Saturday, Aug 23, 2014 11:21 am est

Double X: Lammily doll presents better image of women than Barbie

Posted on April 4, 2014 | by Lena Rawley

Last year, Pittsburgh-based artist Nickolay Lamm made a Barbie doll with the proportions of a 19-year-old girl. He replaced Barbie’s long legs and impossibly trim waist with a more realistic, healthy and athletic body. Americans were shocked when Lamm placed his doll next to Mattel’s Barbie, displaying the awful discrepancy between the two.

As of last month, Lamm has received sufficient funding to create a line of properly proportioned dolls, which are expected to go on sale in November, called Lammily Dolls. But Lammily is more than just a doll — it’s a blessing. For far too long Barbie and her physically impossible features have promoted an unrealistic standard of beauty that has negatively affected women and young girls.

Only one out of 2.4 billion women has a waist the size of Barbie and one out of 4.3 billion women would possess Barbie’s gracefully thin neck. Other features of Barbie would not allow her to survive as a human being. The weight of her head could not be supported by her neck and she would have to rely on crawling to be mobile.

The bright pink box that Barbie comes in is a coffin for a young girl’s self-esteem. In fact, Barbie’s unrealistic image has been clinically proven to be incredibly detrimental. A University of Sussex study that surveyed girls ages 5 to 8 found that girls who had been exposed to Barbie dolls have significantly lower self-esteem and poorer body confidence than girls who had not. The girls who had been exposed to Barbie were also more likely to develop an eating disorder. The university’s findings are extremely alarming considering that 90 percent of girls ranging from ages 3 to 10 own at least one Barbie.

It is true that some Barbies promote excellent career aspirations for young girls. The dolls come dressed as doctors, dentists, veterinarians and a host of other occupations. Yet, Lammily dolls can have the same effect while also promoting an appearance that will make a girl feel more comfortable with her own body.

In the same University of Sussex study, participants who were exposed to a doll with healthy body proportions had significantly higher self-esteem and body confidence than those exposed to the Barbie.

Barbie encapsulates society’s unrealistic expectations of women. If we continue to give the doll to little girls, we are passing these expectations on to the next generation. A woman’s body needs to be celebrated for what it is, not held to implausible standards. If we want to emphasize the importance of healthy body image, we must make toys that promote such an idea. For holidays, birthdays and special occasions, let’s have young girls unwrapping dolls that encourage self-confidence and not unrealistic expectations.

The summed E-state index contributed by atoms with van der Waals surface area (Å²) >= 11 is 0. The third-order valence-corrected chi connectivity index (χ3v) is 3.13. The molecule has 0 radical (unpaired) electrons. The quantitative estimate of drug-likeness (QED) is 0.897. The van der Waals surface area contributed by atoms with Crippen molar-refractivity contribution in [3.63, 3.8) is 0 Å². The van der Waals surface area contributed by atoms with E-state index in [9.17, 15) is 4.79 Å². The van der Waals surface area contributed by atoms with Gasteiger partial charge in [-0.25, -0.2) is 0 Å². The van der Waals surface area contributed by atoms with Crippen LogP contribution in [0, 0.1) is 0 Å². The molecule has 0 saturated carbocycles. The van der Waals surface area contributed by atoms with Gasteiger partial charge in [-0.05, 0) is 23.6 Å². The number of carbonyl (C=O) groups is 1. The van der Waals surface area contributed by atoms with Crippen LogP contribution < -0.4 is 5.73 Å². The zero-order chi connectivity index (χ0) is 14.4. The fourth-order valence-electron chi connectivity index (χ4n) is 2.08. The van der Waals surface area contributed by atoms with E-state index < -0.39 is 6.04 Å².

Lena Rawley is a staff columnist. Double X is published every Friday. Email her at


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Felipe De La Hoz

Multimedia Editor | Felipe De La Hoz is a Colombian national studying journalism at the College of Arts and Sciences. Having been born in Colombia and raised in the United States, Mexico and Brazil, Felipe is a trilingual travel aficionado and enjoys working in varied and difficult environments. Apart from his photography, Felipe enjoys investigative reporting and interviews, interviewing the likes of Colombian ex-M-19 guerrilla fighters and controversial politician Jimmy McMillan. He has covered everything from governmental conferences to full-blown riots, as well as portraiture shoots and dining photography. Having worked under Brazilian photojournalists for Reuters and AFP, Felipe hopes to one day work on demanding journalistic projects and contribute to the global news cycle.

Ann Schmidt

News Editor | Ann is a liberal studies sophomore who lived in Florence during her freshman year. She plans on double-majoring in journalism and political science and is always busy. She is constantly making lists and she loves to laugh.


Daniel Yeom

Daniel started at the Features desk of WSN last Spring, writing restaurant reviews whilst indulging on free food and consequently getting fat. Last Fall, he was the dining editor, and he this semester he is senior editor. Daniel is in Gallatin (living the dream) studying Food & Travel Narratives, incorporating aspects of Food Studies, Journalism, and Media, Culture, and Communication. He loves food more than life itself.

Hannah Luu

Deputy Multimedia Editor | Hannah Luu is a ridiculously great Deputy Multimedia Editor. She is a sophomore from Northern California. If you think Northern California means San Francisco you might need to closely examine a map. She is passionate about NPR and being half Asian.

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